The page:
Applies to TestComplete 14.20, last modified on September 11, 2019

A timer runs a specific script procedure or function at regular time intervals. You can use timers to do some regular processing, for example, to check if some application is running.

To manage timers in scripts, use the Timers object. It holds a collection of all existing timers and contains methods for creating new and deleting existing timers from the collection.

To create a new timer, call Timers.Add:

JavaScript, JScript

var MyTimer = Utils.Timers.Add(10000, "Unit1.TimerRoutine", true);

Python

MyTimer = Utils.Timers.Add(10000, "Unit1.TimerRoutine", True)

VBScript

Dim MyTimer
Set MyTimer = Utils.Timers.Add(10000, "Unit1.TimerRoutine", True)

DelphiScript

var MyTimer;
begin
  MyTimer := Utils.Timers.Add(10000, 'Unit1.TimerRoutine', true);
end;

C++Script, C#Script

var MyTimer = Utils["Timers"]["Add"](10000, "Unit1.TimerRoutine", true);

This method uses three parameters that specify properties of the new timer:

Parameter Description
Interval Integer. The timer interval, in milliseconds.
TimerProc String. The name of the script procedure or function to run when the timer interval elapses. Use the format unit_name.routine_name. This routine must have no parameters.
Enabled True/False. Specifies whether the timer is active. If the timer is inactive, it does not fire its script routine.

The Add method returns the Timer object that provides a scripting interface to the created timer. You can use this object to disable or enable a timer, change its interval, and so on. You can save this object to a variable and then use this variable to work with the timer.

Besides the variable, the reference to the created Timer object is also held by the Timers collection. You can get a timer from it using the Timers.Items property. This property is especially useful, if you have to use a timer in different script units. Since the Timers collection contains all of the created timers, there is no need to employ global variables and refer to units from each other in order to work with the same timer.

You can get the timer from the collection using either the timer’s index, or name. The Timer object contains the Name property, which you can assign a name to the timer and then address the timer by this name:

JavaScript, JScript

// Unit1
MyTimer = Utils.Timers.Add(1000, "Unit1.TimerRoutine", false);
MyTimer.Name = "MyTimerName";

// Unit2
Utils.Timers.Items("MyTimerName").Enabled = true;

Python

# Unit1
MyTimer = Utils.Timers.Add(1000, "Unit1.TimerRoutine", False)
MyTimer.Name = "MyTimerName"
...
# Unit2
Utils.Timers.Items("MyTimerName").Enabled = True
...

VBScript

' Unit1
Set MyTimer = Utils.Timers.Add(1000, "Unit1.TimerRoutine", False)
MyTimer.Name = "MyTimerName"

' Unit2
Utils.Timers.Items("MyTimerName").Enabled = True

DelphiScript

// Unit1
MyTimer := Utils.Timers.Add(1000, 'Unit1.TimerRoutine', false);
MyTimer.Name := 'MyTimerName';

// Unit2
Utils.Timers.Items('MyTimerName').Enabled := true;

C++Script, C#Script

// Unit1
MyTimer = Utils["Timers"]["Add"](1000, "Unit1.TimerRoutine", false);
MyTimer["Name"] = "MyTimerName";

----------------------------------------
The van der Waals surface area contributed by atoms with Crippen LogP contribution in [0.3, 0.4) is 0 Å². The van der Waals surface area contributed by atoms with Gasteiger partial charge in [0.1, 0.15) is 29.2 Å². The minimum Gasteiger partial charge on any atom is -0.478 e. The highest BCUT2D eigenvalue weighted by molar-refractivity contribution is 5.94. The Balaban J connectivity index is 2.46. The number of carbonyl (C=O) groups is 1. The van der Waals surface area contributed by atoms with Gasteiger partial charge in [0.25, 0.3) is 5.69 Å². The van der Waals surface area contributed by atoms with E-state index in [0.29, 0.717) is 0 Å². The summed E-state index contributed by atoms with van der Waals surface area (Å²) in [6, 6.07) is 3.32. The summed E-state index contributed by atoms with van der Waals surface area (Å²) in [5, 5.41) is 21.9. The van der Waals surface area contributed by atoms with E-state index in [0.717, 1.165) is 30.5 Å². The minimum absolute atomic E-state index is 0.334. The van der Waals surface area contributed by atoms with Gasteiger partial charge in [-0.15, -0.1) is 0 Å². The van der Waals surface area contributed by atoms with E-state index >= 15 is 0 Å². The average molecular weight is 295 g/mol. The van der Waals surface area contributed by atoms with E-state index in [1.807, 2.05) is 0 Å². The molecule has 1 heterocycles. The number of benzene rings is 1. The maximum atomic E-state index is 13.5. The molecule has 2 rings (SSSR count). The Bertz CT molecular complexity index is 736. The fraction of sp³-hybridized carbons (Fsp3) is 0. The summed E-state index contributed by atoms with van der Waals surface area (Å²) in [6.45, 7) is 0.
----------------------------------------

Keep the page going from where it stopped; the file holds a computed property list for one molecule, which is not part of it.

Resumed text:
// Unit2
Utils["Timers"]["Items"]("MyTimerName")["Enabled"] = true;

If the Enabled parameter is True, the timer becomes active after its creation. You can deactivate it later using the Enabled property of the Timer object. Alternatively, you can create a disabled timer and then activate it when necessary.

To decrease the number of timers, you can either delete the timers you no longer need or disable them. To delete a timer, use the Timers.Delete method. To disable a timer, assign False to the Enabled property of the appropriate Timer object.

TestComplete automatically removes all timers when the test run is over. To explicitly delete all the timers, call Timers.Clear.

Notes
  • When a timer elapses, TestComplete pauses the test to run the timer’s routine. The test is resumed after the timer routine has finished running.

    Because of this, try to make timer routines as fast as possible. Using many timers with long-running routines can slow down the test run.

  • If two or more timers elapse at the same time, TestComplete runs their routines in turn, not in parallel. So, the actual time at which a timer fires may slightly differ from the Interval value.

  • For desktop applications only: If an unexpected window appears during the test run, the timer will not fire until this window is closed. The timer will keep working while the unexpected window is open, but it will not run its routine.

  • The timer cannot be edited, deleted or disabled inside the timer handler routine. If you try to do this, the TestComplete engine will freeze or even crash. This happens due to restrictions of the internal Timer procedure. These restrictions cannot be removed.

    To ensure the correct behavior of the timer, add the following check inside the timer handler routine:

    JavaScript, JScript

    if (!TimerRoutine)
    {
      timerRoutine = true;
    }

    Python

    if not TimerRoutine:
       TimerRoutine = True

    VBScript

    If Not TimerRoutine Then
       TimerRoutine = True
    End If

    DelphiScript

    if not TimerRoutine then
    begin
      TimerRoutine := True;
    end;

    C++Script, C#Script

    if (!TimerRoutine)
    {
      timerRoutine = true;
    }

See Also

Timers Object
Timer Object
Script Tests

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